The Devastating Effects of Social Distancing
Amid the coronavirus pandemic, the government is recommending social distancing to prevent the spread of the virus. It may seem relaxing to be told to hang out at home and watch TV, or not to have to worry about going to work for the many whose businesses have closed down. However, keeping yourself in isolation can change the way your brain works. Taking the necessary precautions to protect your mental health is crucial during this time.
Brain Changes From Social Distancing
One study in Cell discovered that mice who were socially isolated for two weeks produced brain chemicals that made them aggressive to threats and prone to high-stress levels. Another study in Natural Neuroscience found that eight weeks of social isolation disrupted the production of myelin in parts of the brain that are associated with complex emotions. Even though we have the technology to communicate with others when we cannot be with them in person, we still face problems mentally without the social contact we crave.
Social Distancing Leads to Anxiety and Depression
When you are surrounded by people all the time, you feel a sense of safety and protection. Being separated from others for long periods can make you feel lonely and depressed. Social isolation can also increase the risks of anxiety and depression. This can make you more prone to panic and/or paranoia, as well as increase the experience of boredom, frustration, and fear. You may even have trouble figuring out who you are when your peers are not around. If your mental health issues are becoming a problem, give your therapist a call or seek online support.
Social Distancing May Lead to Rumination
Rumination is when you think the same thoughts over and over. Because you no longer have a regular schedule to follow or people to see, your brain tends to focus on worst-case scenarios. Typically during times of crisis, people have someone to turn to and lean on for support. In social distancing, however, this is not the case. Without social interaction, the only information you have is the coronavirus news coverage, which only further contributes to the cycle of fear, anxiety, and panic.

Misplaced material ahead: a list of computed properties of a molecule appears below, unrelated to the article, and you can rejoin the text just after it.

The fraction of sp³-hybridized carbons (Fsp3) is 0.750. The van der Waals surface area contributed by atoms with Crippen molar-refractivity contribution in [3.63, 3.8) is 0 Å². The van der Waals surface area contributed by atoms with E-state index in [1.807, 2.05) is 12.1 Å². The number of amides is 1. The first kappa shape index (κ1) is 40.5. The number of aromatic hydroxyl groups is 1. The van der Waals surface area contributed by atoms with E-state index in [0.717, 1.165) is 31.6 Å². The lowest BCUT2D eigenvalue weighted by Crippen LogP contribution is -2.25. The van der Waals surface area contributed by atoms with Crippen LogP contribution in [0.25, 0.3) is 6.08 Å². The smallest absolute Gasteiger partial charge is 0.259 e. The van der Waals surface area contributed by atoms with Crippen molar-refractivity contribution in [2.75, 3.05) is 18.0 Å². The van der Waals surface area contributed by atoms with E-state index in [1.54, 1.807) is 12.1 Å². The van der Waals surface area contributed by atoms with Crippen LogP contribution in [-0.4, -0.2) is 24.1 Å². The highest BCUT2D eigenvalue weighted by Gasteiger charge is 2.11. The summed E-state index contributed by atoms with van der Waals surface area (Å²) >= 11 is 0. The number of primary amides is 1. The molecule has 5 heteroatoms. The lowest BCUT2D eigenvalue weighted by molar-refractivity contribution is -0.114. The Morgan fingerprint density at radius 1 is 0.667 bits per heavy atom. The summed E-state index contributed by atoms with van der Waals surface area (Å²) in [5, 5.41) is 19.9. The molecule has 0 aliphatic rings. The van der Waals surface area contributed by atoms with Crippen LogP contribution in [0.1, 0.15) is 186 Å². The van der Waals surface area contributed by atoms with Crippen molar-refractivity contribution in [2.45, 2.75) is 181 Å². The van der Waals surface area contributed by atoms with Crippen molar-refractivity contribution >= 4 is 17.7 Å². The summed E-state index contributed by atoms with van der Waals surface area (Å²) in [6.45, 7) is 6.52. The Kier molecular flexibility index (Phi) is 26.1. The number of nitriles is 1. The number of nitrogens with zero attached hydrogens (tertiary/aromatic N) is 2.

Sometimes, a phone call, text message, or a social media post is not enough when you are isolated and craving social connection. When the only form of communication you have is through a screen, the need for human closeness and face-to-face contact intensifies. Still, just because we cannot visit our peers in person, does not mean that we cannot take advantage of the different communication channels available to us. Try to set aside some time to video chat with your friends, family, or even co-workers, so it feels like you are properly communicating with people even if they are not physically in your presence.
Find Meaning at Home
It is important to not spend all of your time looking up the latest updates of the coronavirus. Instead, find things to do in the house that need doing. See if there is any housework that you can complete, take care of your pets, or get started on that project that you did not have time to do before. Instead of dwelling on what is out of your control, find opportunities to keep your brain busy and explore your surroundings at home.
Find Moments to Laugh
Even though the coronavirus and the resulting social distancing procedures are serious, you can still find the light in this uncertain time. This means that you do not have to feel guilty about laughing at memes that reflect this situation. Find a funny movie on TV, or rent one online, and give yourself space to laugh and enjoy yourself. After all, the people who have been able to get through hard situations kept their sense of humor intact. “Gallow humor” is when people poke fun at death to make it less scary. As long as you are not joking about those who have been harmed by the virus, there is nothing wrong with joking about being under quarantine or social distancing. Being able to find humor in anything can be a valuable trait.
While you may be feeling bad right now, chances are that there are other people you know that have it worse than you. They could have clinical depression or another mental illness that does not go well with isolation. Make an effort to connect with them in the same way you would like others to connect with you. Think about people who have loved ones that live far away from them. Send them a note or give them a call to let them know that you care. If someone got laid off or temporarily lost their job, let them know that they are not alone in that. Checking in on others will make you feel useful and show others that you care and support them.
Just because you are stuck at home does not mean that you have to lie in bed all day. Doing that will only make you focus on the negative feelings associated with being isolated. With the gyms closed down right now, consider taking a walk around your neighborhood, walking your dog or ride your bike. The sun will provide you with mood-boosting vitamin D. Getting active and finding ways to stay moving while at home can help make social distancing a lot easier.
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